Panic ensued Sept. 20 when a local Facebook page, Westmoreland County Fire Alerts, posted that there were multiple clown sightings in Greensburg, as well as surrounding areas of Manor, Sewickley, Smithton and Hempfield. The post received over 5,000 shares.
The post has since been disproved and taken down, but immediately rumors flew that the clowns were on Seton Hill University’s (SHU) campus and that students had to call campus police to escort them to their cars.
The Greensburg Police released the following statement regarding the original Facebook post:
“The City of Greensburg Police Department has had no reports of any “clowns” in our area, friendly or otherwise. Apparently, Westmoreland County Fire Alerts FB page indicated “small pockets in Greensburg” to have clown sightings. We can assure everyone we do not have any rogue clowns running around town. Please refrain from possibly tying up our emergency lines in reference to their post.”
Westmoreland County Fire Alerts released an apology and has since deleted both the post and their page off Facebook.
Clown sightings became rampant after multiple reports of clowns attempting to lure children into the woods in South Carolina back in August. Since then, there have been countless copycat sightings along the east coast. Hitting a bit closer to home, a 16-year-old boy was stabbed to death by a man over a dispute involving a clown-like mask in Reading, Pa. in September.
Adding fuel to the flames, many pranksters have created Facebook pages and other social media accounts for local clowns, messaging and harassing people over the already widespread fear. There have been numerous arrests over false claims and unlawful conduct.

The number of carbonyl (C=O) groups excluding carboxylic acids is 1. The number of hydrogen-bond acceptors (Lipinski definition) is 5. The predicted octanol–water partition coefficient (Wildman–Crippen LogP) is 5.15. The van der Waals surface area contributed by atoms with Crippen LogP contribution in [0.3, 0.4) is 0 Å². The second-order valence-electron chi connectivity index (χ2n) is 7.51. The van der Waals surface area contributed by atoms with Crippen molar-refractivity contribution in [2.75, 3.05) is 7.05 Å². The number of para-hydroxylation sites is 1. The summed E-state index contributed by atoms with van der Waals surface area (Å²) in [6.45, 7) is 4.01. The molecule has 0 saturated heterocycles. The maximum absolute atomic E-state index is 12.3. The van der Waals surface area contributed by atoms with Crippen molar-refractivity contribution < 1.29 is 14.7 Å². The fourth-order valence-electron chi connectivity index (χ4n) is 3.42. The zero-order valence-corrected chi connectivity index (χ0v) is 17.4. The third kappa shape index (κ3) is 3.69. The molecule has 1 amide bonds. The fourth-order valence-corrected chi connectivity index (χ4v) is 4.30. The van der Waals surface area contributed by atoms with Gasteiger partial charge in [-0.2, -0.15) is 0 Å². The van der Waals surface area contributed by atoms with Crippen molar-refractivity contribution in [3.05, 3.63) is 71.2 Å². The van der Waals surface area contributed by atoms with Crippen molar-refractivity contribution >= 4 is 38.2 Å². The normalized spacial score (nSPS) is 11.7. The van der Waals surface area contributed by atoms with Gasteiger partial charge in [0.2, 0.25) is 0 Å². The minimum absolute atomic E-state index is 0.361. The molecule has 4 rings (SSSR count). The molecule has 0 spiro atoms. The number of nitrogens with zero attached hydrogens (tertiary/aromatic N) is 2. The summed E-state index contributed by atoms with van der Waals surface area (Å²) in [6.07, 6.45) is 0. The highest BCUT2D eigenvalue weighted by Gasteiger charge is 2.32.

From movie stunts to a child wearing a Stephen King “It” mask, these clown sightings have people sitting on edge. It certainly doesn’t help that some of these clowns sighted are waving around knives and guns. It’s important to be smart and to be safe this Halloween.
The fear of clowns is known as coulrophobia. But is everyone really afraid of heavily face painted, colorful kids’ party entertainers, or is there something more sinister here? We’re left to ask ourselves: “Are they really just people playing an elaborate practical joke? Are they just copycat hoaxes? Is there a secret clown cult running amok somewhere?”
Have you seen a clown? Do you know of someone who has? E-mail us at email@example.com with your stories.
While the costumed holiday falls on a Monday this year, that won’t stop trick-or-treaters and costume-goers from partying the weekend prior. Here are some tips to have a fun, safe Halloween:
1. Travel in groups. There’s safety in numbers. Use the buddy system, even when going to the bathroom.
2. Bring a flashlight or other reflective device. As the night goes on, it will help you watch your step.
3. Use common sense. If you see something out of the ordinary or something that gives you a bad feeling, get out of there.
4. Whether you’re driving on or off campus, make sure to be super careful and slow. Kids (or college students, for that matter) on candy are unpredictable, and you should keep an eye out for them.
5. If you decide to go for that free candy haul (and who wouldn’t, right?), check your treats before you eat them. Or, if you’re being dragged around by a younger sibling, make sure to check their sweets as well.
6. Trick or treat? This year especially, aim for treat. If pulling an elaborate prank on your friends, be positive that no one will get hurt, emotionally or physically.
Costume shops have seen a huge increase in the sales of clown costumes, but they are also warning customers to make safe decisions. And if you’re thinking of dressing up as a clown for Halloween and running around Greensburg just for a laugh, it is strongly recommended not to do so for fear of getting hurt.